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Recent History of Serious Fall Injuries and Posttransplant Outcomes Among US Kidney Transplant Recipients

Lynch, Raymond J., MD1; Patzer, Rachel E., PhD1; Pastan, Stephen O., MD2; Bowling, C. Barrett, MD3; Plantinga, Laura C., PhD2,4

doi: 10.1097/TP.0000000000002463
Original Clinical Science—General
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Background. Serious fall injuries are associated with poor outcomes among dialysis patients, but whether these associations hold in patients with a history of serious fall injury before kidney transplantation is unknown.

Methods. In national administrative data, 22 474 US adults receiving a first kidney transplant in 2011–2014 with at least 1 year of follow-up before transplant were identified. Serious fall injuries in the year before transplant were identified using diagnostic codes for falls and simultaneous fractures, dislocations, or head trauma in inpatient or outpatient claims. We used multivariable Cox proportional hazards models to estimate associations of incident posttransplant outcomes with serious fall injury in the year before transplant.

Results. A total of 620 (2.8%) recipients had serious fall injuries before transplant and were more likely to be white, female, and have more comorbid conditions than those without a fall injury. Although posttransplant recipient survival did not differ by recent serious fall injuries (hazard ratio [HR], 1.03; 95% confidence interval [CI], 0.78-1.36), these injuries were associated with 33% higher rates of graft failure (HR, 1.33; 95% CI, 1.03-1.72). Patients with serious fall injuries spent 12.1% of posttransplant follow-up hospitalized, a 3.3-fold higher rate than those without a fall, and had nearly 2-fold higher rates of skilled nursing facility utilization (HR, 1.98; 95% CI, 1.52-2.57).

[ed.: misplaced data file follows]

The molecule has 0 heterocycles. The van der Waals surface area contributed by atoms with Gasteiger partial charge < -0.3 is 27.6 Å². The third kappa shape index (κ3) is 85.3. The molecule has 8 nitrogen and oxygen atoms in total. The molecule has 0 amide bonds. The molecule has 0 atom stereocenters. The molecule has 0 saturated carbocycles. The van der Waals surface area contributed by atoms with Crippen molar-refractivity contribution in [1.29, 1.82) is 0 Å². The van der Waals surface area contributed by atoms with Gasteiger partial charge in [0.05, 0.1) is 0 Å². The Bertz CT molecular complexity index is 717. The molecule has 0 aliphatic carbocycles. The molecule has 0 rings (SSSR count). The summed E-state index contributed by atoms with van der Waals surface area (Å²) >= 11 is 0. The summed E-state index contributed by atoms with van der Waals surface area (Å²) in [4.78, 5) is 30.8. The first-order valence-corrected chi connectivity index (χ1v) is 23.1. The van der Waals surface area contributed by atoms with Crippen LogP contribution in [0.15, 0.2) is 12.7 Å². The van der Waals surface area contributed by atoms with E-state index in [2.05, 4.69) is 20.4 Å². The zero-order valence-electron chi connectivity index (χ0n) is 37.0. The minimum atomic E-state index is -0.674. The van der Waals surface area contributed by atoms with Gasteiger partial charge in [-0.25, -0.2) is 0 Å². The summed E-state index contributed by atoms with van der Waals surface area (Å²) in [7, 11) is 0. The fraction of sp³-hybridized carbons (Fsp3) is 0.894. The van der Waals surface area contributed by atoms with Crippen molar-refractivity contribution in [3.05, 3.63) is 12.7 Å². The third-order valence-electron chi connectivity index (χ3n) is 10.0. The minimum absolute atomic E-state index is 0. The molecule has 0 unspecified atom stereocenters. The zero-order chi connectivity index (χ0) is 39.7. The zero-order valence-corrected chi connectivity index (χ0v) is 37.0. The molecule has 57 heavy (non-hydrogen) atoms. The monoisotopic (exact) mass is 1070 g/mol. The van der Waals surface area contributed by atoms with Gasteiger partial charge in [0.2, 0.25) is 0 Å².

Conclusions. Serious fall injuries are independently associated with significantly greater resource requirements and lower graft survival. Further study is needed to delineate the relationship between falls and adverse outcomes in transplant and reduce the incidence and deleterious effects of these events.

1 Division of Transplantation, Department of Surgery, Emory University, Atlanta, GA.

2 Division of Renal Medicine, Department of Medicine, Emory University, Atlanta, GA.

3 Durham Veterans Affairs Geriatric Research Education and Clinical Center, Durham Veterans Affairs Medical Center, Durham, North Carolina, Department of Medicine, Duke University, Durham, NC.

4 Division of General Medicine & Geriatrics, Department of Medicine, Emory University, Atlanta, GA.

Received 7 June 2018. Revision received 31 July 2018.

Accepted 21 August 2018.

Support was provided through a Career Development Award from the US Department of Veterans Affairs (IK2CX000856) to C.B.B. and an award from the Extramural Grant Program (EGP) by Satellite Healthcare, a not-for-profit renal care provider, to L.P.

The authors declare no conflicts of interest.

R.J.L. interpreted results and cowrote the article. R.E.P., S.O.P., and C.B.B. revised the article and provided important intellectual content. L.C.P. performed the data analysis, interpreted results, and cowrote the article.

Correspondence: Laura Plantinga, Division of Renal Medicine, Department of Medicine, Emory University, 101 Woodruff Circle, 5105 Woodruff Memorial Building, Atlanta, GA 30322. (laura.plantinga@emory.edu).

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